Watercolour Robin Tutorial
The classic British Robin. Another iconic bird that is instantly recognisable. Whilst they might be many people’s favourite and a “cute little bird”, don’t be fooled. I have always found them extremely tricky to paint in watercolour, and I know I’m not the only one. Let’s take a look.
As is often the case when I paint birds and wildlife, I am really looking for two main things:
Number one is a good and interesting pose. In this case the Robin is fairly side on, but it also has a nice little twist to it. Plus, I like the upright tail and the wing tip pointing out. Basically it makes an interesting and recognisable silhouette, which in turn is instantly making our job as the painter much easier!
The second is of course the light. A nice definition between light and shadow makes painting anything much easier. In this case it also gives form and drama to the rounded shapes of the bird. I think this can help move things away from something that dare I say feels to “cutsie” (nothing wrong with that if it’s what you are aiming for of course!)
It is all too easy to make them look like homogeneous rounded blobs with very little form (I think one reason why painting Robins is hard). The light and shadow, plus the overall shape can really help us move away from this.
It is this shape and the light that I will hold at the forefront of my mind as I move through the painting. Hopefully this dominant idea and focus will keep me on track and stop me from fussing about and overworking.
Whilst I like the bird itself a lot, and probably will not change much, I plan to make the background more expressive and feel more like the time of year it is when I painted this, i.e. late summer. So lots of intense greens with plenty of warmer yellowy greens, and nice strong, cool darks to balance.
Paper – 37 x 37cm single sheet (cut to size)
I fancied going a little bigger with this one. In fact, the painted robin is larger than life. I find it all to easy to make delicate little British garden birds too heavy and overworked. Painting them at a small scale is one way to keep them simple and light; but I just fancied giving a larger one a go! This whole process would certainly work much smaller too.
I chose my current favourite paper (amongst maybe 3 brands) – This being Winsor & Newton Professional Watercolour Paper. It stays damp for a good time for wet into wet work, but it also allows for finer detail if wanted. I also use the rougher texture as I like broken brushstrokes. I used the 300gsm weight, but I did not stretch it first.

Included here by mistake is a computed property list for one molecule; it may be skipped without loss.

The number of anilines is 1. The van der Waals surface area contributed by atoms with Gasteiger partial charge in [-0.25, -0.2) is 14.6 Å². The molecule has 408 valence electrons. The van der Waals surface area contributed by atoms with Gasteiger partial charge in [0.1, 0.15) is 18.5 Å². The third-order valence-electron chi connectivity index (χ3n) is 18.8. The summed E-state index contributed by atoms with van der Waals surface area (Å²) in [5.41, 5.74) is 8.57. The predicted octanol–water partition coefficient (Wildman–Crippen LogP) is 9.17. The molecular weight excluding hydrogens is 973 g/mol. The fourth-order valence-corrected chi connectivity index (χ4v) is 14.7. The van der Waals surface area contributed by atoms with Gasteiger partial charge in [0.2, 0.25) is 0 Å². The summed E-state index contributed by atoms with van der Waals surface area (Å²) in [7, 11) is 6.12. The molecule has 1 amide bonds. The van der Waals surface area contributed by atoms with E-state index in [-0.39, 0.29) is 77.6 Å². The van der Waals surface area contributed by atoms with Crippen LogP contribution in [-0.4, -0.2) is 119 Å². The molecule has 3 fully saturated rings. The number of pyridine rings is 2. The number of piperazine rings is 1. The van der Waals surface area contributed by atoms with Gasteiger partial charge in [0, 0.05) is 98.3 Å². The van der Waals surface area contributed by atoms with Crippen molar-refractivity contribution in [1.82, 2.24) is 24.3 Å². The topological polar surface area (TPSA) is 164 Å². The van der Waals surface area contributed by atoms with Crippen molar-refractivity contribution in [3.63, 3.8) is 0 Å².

For this demo I am using Winsor & Newton’s new synthetic range. Whilst I use exclusively synthetic hair brushes made to emulate natural hairs, and have done for some years, this is only the second time I have tried this particular range; and I have to say I think they are fantastic!
I used the Synthetic Squirrel medium size quill for larger areas:
Beautifully soft, holds a great amount of water and pigment, and it had a very lively and expressive feel to it.
It is a little springier and tighter than my usual Escoda Ultimo Mops of similar sizes (also faux squirrel), but I actually really like this property. The combination of soft liveliness that can come to fine point, with a bit of spring making it extremely controllable (and forgiving), I thought worked wonderfully. I can see this is a very versatile and expressive brush. An instant favourite.
Alongside this I used a Size 8 & size 10 round. Both synthetic sable:
My usual brushes at this size and shape are the Pro Arte Prolene brushes. Which I love. By emulating sable these were noticeably softer and also held more water and pigment. It took me a moment to get used to this, but once I had a feel for them, total winners!
They are lively and expressive for large areas and more bravura brushwork, but they also come to an incredibly fine and very controllable point, with plenty of pigment in the body to call upon when needed.
When scaling down in size and tackling small areas and details I have always favoured very stiff brushes that hold less water and pigment, because they are so controllable. However, I am totally converted to throwing these Winsor & Newton synthetic sables in there too, and can see them becoming a firm favourite, if not taking over the number one spot!
I generally prefer to work with transparent colours. The lovely luminosity they give is of course one of the joys of watercolour, and they make mixing rich darks easier too.
Opaque colours are great, but I personally tend to reserve them for extra shots of colour intensity, splattering into drying washes for texture, and for the odd cheeky dry brushstroke to lift little areas if needed.
There are a few brands I like to choose from for my watercolour paints, although Daniel Smith Watercolours and Holbein are my go to favourites.
Don’t be fooled by the name “Robin Red Breast”. When you really look we have bright yellows and oranges in sunlight, strong oranges in the mid-tones, and even the dark feathers and shadow areas have more of soft orangey reddy-ness to them.
So believe it or not I don’t actually have a bright red out – all though if you wanted to just use primaries to keep things simple, I think a nice clean, bright, warmer (or neutral) red like Pyrole would help get the bright oranges.
I used 4 colours in total. I often like to use as few colours as possible as it makes colour mixing so much easier. Whilst I could have probably tackled this painting using just one of each primary, I wanted strong clean greens plus bright oranges, so I chose the colours below:
- French Ultramarine (warm) – a nice soft blue, great for soft shadows and making the muted greys and browns of the back. It wouldn’t give particularly vibrant greens because of it’s warmth – Ultramarine Red Shade or Cobalt would be fine alternatives